Opinion: Standardized Tests Will Still Matter
This post is going to disappoint a fair number of people, but it’s a hard truth that merits being said.
I’ve spend the past few days talking with people throughout admissions, and they are all saying about the same thing: Testing still matters.
Granted, in international admissions, testing was always going to matter, so I can say this, whereas they have to be a bit more tactful.
So, here it goes…
Celebrate Test-Optional Decisions?
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However, this is not quite yet a reason to celebrate.
Truthfully, if you’re the type who does well on tests, you may be the type who benefits the most from this sort of thing.
To understand why, keep in mind that the point of testing is to offer a baseline standard. A 4.0 from an elite magnet school is very different than a 4.0 from someplace where only the occasional honors classes are taught.
Even AP classes can range in difficulty from school to school.
Personally, I think the tests are biased on a number of counts, but I get why they are used.
Also, do you really think that The College Board is going to go down without a fight?
I didn’t think so.
Test-optional will not become “no tests accepted” any time soon for most universities.
The reason for this is relatively straightforward.
You know how you start to get all that mail from colleges after you take a standardized test?
They pay The College Board and ACT for your information.
That boosts their applications (which means more application fees) and enrollment numbers (which means more money).
Even for state schools, full enrollment is vital. Therefore, universities need the ACT and College Board just as bad as the reverse is true.
Also, the SAT and ACT are still useful from the perspective of ranking students for merit aid, athletic scholarships, and plenty in between.
However, while most students will be advantaged if they test, there is one segment of students that is really going to win big if they take exams.
Those are people taking subject tests.
SAT Subject Tests
Whether it’s AP, IB, or SAT Subject Tests, these exams offer an opportunity to show off that you know what you claim to know.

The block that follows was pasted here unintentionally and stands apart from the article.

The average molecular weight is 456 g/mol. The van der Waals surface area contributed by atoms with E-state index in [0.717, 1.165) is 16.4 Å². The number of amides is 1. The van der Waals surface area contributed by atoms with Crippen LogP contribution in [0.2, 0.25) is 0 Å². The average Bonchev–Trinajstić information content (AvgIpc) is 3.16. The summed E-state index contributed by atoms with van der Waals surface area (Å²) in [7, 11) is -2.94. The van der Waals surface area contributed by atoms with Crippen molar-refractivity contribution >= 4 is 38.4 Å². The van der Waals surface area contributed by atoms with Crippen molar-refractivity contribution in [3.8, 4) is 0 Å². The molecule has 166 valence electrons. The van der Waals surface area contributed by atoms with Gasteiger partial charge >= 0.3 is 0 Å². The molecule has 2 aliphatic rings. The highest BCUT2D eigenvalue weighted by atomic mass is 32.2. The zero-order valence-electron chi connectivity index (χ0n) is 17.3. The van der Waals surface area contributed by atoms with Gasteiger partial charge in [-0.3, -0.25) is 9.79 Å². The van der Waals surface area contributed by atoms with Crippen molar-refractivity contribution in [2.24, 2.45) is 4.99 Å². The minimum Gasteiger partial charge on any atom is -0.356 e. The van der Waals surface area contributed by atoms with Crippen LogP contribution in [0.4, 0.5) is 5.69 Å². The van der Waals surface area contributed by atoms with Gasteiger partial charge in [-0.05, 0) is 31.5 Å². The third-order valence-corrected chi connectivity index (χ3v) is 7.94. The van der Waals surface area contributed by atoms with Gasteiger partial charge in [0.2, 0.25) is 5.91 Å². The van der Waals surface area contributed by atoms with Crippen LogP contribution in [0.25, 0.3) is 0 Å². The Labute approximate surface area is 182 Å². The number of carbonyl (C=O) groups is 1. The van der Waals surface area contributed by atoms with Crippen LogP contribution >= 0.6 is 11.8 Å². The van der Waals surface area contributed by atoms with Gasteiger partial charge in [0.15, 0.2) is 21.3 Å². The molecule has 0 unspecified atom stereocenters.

Like I mentioned earlier, the ACT/SAT tests focus on creating that baseline in essential skills, and are flawed.
However, subject exams focus solely on one or two classes.
They are still definitely flawed, but because the body of knowledge required is smaller, the flaws aren’t quite as great.
Elite universities have long said that a great way to stand out is to take subject exams.
After all, an A in biology makes a lot more sense if you have a 730 on the SAT Subject Test in biology (either one!) than if you just say you got an A.
As some counties (e.g. Montgomery County in Maryland, right outside of DC) move to pass/fail during COVID-19 closures, this will become even more pronounced.
Even in districts that didn’t do that, the standard of learning has changed at almost every school, and while many remained high, others suffered.
A standardized subject test not only gives you a chance to be compared to your peers this cycle, but also those who have come before.
For those looking to apply to universities in the UK, it bears repeating, subject exams are the single most important aspect of the admissions equation.
Luckily, you can get a conditional admission and put off exams until the late spring in many (if not most) cases.
Is Testing Here to Stay?
Don’t think that testing is going anywhere.
Testing still provides you with a way to stand out from the crowd.
Of course, there are exceptions. If you live in an area where tests are routinely cancelled, or would require you to travel a great distance, then you won’t be punished.
Simply include a mention of that in your application. You are exactly the reason that tests are now optional, and universities want you to not catch COVID-19.
Likewise, while the ACT and College Board are certainly far from “friendly companies,” the PR of having someone immunocompromised catch COVID-19 because they had to take a test would be a disaster.
However, if you live in a major metropolitan area, especially one that has handled the virus well, and you don’t include a test, admissions officers may well wonder if you’re trying to game the system if you don’t have a good excuse. Being immunocompromised is a valid reason; general test anxiety or not wanting to wake up on Saturday morning are not.
Therefore, unless you know that you fit into one of the above categories (or any other reasonable one), it is still to your benefit to prepare for these exams if you’re applying to very competitive universities, and, frankly, most competitive ones.
I know they’re biased, flawed, and possibly antiquated.
But they’re still there for a reason, and rest assured, your competition will be prepared.
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